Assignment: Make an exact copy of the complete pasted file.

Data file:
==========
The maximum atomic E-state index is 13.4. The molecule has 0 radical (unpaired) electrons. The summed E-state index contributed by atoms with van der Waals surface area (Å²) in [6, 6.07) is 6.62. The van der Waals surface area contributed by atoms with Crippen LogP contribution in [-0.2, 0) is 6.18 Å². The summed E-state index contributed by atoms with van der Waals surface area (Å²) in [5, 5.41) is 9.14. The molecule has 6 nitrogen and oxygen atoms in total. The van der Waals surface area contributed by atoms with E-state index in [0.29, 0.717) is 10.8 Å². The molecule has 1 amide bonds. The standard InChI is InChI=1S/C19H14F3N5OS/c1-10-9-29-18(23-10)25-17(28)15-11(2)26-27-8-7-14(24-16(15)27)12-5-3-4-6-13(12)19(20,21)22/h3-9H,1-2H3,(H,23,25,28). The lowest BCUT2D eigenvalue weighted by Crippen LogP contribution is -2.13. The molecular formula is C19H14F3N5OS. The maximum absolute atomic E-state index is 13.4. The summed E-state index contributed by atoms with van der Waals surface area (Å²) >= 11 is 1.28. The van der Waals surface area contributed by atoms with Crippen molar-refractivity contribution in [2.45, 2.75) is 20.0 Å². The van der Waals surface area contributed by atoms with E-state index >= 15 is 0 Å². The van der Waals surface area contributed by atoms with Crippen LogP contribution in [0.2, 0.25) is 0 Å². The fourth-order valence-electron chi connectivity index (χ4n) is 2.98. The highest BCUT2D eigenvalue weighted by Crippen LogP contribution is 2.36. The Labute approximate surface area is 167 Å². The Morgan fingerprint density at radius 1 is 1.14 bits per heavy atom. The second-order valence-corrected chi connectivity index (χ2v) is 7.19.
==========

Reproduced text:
The maximum atomic E-state index is 13.4. The molecule has 0 radical (unpaired) electrons. The summed E-state index contributed by atoms with van der Waals surface area (Å²) in [6, 6.07) is 6.62. The van der Waals surface area contributed by atoms with Crippen LogP contribution in [-0.2, 0) is 6.18 Å². The summed E-state index contributed by atoms with van der Waals surface area (Å²) in [5, 5.41) is 9.14. The molecule has 6 nitrogen and oxygen atoms in total. The van der Waals surface area contributed by atoms with E-state index in [0.29, 0.717) is 10.8 Å². The molecule has 1 amide bonds. The standard InChI is InChI=1S/C19H14F3N5OS/c1-10-9-29-18(23-10)25-17(28)15-11(2)26-27-8-7-14(24-16(15)27)12-5-3-4-6-13(12)19(20,21)22/h3-9H,1-2H3,(H,23,25,28). The lowest BCUT2D eigenvalue weighted by Crippen LogP contribution is -2.13. The molecular formula is C19H14F3N5OS. The maximum absolute atomic E-state index is 13.4. The summed E-state index contributed by atoms with van der Waals surface area (Å²) >= 11 is 1.28. The van der Waals surface area contributed by atoms with Crippen molar-refractivity contribution in [2.45, 2.75) is 20.0 Å². The van der Waals surface area contributed by atoms with E-state index >= 15 is 0 Å². The van der Waals surface area contributed by atoms with Crippen LogP contribution in [0.2, 0.25) is 0 Å². The fourth-order valence-electron chi connectivity index (χ4n) is 2.98. The highest BCUT2D eigenvalue weighted by Crippen LogP contribution is 2.36. The Labute approximate surface area is 167 Å². The Morgan fingerprint density at radius 1 is 1.14 bits per heavy atom. The second-order valence-corrected chi connectivity index (χ2v) is 7.19.